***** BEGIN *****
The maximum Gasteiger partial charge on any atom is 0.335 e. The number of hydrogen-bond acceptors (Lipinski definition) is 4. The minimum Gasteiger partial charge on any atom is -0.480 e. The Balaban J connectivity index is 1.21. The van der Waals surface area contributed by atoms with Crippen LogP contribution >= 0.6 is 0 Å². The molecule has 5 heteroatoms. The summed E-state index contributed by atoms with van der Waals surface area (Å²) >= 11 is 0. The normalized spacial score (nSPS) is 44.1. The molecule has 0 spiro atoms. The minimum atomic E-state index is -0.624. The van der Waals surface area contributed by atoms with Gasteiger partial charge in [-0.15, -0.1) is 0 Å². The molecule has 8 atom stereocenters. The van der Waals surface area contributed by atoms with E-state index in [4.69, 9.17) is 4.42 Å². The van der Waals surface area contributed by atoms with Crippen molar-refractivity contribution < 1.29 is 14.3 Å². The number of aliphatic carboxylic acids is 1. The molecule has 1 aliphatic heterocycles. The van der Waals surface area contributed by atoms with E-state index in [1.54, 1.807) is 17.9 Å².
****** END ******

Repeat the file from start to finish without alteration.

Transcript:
The maximum Gasteiger partial charge on any atom is 0.335 e. The number of hydrogen-bond acceptors (Lipinski definition) is 4. The minimum Gasteiger partial charge on any atom is -0.480 e. The Balaban J connectivity index is 1.21. The van der Waals surface area contributed by atoms with Crippen LogP contribution >= 0.6 is 0 Å². The molecule has 5 heteroatoms. The summed E-state index contributed by atoms with van der Waals surface area (Å²) >= 11 is 0. The normalized spacial score (nSPS) is 44.1. The molecule has 0 spiro atoms. The minimum atomic E-state index is -0.624. The van der Waals surface area contributed by atoms with Gasteiger partial charge in [-0.15, -0.1) is 0 Å². The molecule has 8 atom stereocenters. The van der Waals surface area contributed by atoms with E-state index in [4.69, 9.17) is 4.42 Å². The van der Waals surface area contributed by atoms with Crippen molar-refractivity contribution < 1.29 is 14.3 Å². The number of aliphatic carboxylic acids is 1. The molecule has 1 aliphatic heterocycles. The van der Waals surface area contributed by atoms with E-state index in [1.54, 1.807) is 17.9 Å².